• Some high end models can reach millions of dollars. As a result, a university may only have one electron microscope. On top of the purchase price, they are expensive to maintain.

Which Type is Best for School Use?

There are a few factors to consider when purchasing a microscope for a student, or a beginner microscopist:

1. What is it being used for?

It depends on the sort of samples that students study. Solid objects that do not allow light to pass through them cannot be studied with compound light microscopes. 

Stereo microscopes allow for this function. They do not have the magnification power to view objects invisible to the naked eye, and so you cannot use them to view cells or bacteria.

  • Compound light microscopes are good for high magnification of samples invisible to the naked eye. Examples include mold, bacteria, skin cells, tissue, and plant sections, usually while using stained samples on a glass slide.
  • Stereo microscopes are good for dissections and studying fossils, rocks, minerals, and metals in 3D detail.
  • For school use, digital microscopes provide ease of viewing. They allow for sharing images around the classroom and are ergonomic.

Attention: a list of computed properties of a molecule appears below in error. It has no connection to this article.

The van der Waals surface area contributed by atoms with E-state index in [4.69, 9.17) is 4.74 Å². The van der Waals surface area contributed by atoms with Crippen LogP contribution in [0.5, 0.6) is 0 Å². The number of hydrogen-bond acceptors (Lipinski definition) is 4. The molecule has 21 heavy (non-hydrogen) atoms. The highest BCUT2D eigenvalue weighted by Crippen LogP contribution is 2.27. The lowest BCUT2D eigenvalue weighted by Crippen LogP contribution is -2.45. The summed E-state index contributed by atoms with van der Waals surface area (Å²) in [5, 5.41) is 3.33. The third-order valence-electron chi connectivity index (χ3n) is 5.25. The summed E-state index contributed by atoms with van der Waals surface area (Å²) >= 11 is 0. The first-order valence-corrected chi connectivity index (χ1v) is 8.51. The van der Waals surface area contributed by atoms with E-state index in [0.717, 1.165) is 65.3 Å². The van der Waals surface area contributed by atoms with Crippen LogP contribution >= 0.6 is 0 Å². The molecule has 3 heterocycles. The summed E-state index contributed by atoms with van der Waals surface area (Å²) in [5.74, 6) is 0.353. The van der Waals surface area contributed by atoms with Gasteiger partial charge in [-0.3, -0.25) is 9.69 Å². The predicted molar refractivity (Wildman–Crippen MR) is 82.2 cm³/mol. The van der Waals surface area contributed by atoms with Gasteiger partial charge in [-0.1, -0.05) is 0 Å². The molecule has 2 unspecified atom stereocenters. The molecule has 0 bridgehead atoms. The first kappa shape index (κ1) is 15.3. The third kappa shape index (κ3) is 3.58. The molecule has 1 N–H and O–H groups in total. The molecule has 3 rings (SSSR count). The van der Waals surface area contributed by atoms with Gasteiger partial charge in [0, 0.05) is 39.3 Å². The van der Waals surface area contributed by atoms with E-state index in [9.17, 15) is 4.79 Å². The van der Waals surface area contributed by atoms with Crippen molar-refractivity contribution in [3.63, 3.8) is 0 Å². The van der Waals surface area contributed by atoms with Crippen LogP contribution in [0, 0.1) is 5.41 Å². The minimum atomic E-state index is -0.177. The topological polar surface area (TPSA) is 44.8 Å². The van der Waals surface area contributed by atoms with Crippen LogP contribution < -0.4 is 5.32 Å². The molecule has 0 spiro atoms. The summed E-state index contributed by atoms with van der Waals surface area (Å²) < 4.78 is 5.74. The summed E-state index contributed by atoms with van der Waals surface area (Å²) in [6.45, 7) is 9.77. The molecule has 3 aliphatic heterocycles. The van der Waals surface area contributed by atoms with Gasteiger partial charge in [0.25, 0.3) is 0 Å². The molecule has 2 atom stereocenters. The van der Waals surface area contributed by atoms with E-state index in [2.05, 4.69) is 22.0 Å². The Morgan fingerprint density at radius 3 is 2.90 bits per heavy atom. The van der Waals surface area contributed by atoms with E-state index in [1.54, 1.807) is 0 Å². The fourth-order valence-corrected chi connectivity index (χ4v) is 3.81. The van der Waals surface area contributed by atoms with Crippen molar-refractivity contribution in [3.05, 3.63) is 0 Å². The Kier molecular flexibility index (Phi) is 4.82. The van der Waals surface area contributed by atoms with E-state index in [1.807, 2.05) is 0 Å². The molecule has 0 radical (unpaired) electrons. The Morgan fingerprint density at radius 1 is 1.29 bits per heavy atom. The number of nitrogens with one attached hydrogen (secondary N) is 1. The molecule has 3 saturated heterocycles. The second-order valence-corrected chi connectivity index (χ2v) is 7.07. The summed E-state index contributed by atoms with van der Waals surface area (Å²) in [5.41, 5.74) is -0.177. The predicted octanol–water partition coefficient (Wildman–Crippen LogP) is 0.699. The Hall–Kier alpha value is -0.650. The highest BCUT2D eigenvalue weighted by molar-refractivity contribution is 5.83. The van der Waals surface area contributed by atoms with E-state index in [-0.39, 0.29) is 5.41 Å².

2. Modularity

Some higher-end microscopes have the added function of modular stands. This allows parts to be added or removed. Carefully consider the study direction students may take, and their education level. 

  • More modularity means more functions but makes it more complex to use – it’s not the best microscope for beginners.
  • A less complex one requires less setup time. As a result, teachers can spend more time on the lesson, instead of setting up or fixing students’ equipment.
  • A simple microscope is best for beginner students. You do not want to overwhelm them with complex equipment from the start.
  • Monocular eyepieces do not have to be adjusted for the individual depth perception of each student. This means they are useful if used by one student after another.  
  • Binocular eyepieces can be adjusted for an individuals’ depth perception, but this must be done with every new user. If you have a lot of students using one microscope, this can be time consuming.

3. Ruggedness

Most students recognize that a microscope is a costly piece of equipment. However, there are bound to be accidents and careless handling of apparatus. Selecting a microscope that can withstand everyday sustained use is a key consideration when browsing a microscope for school. Here are some things to keep in mind: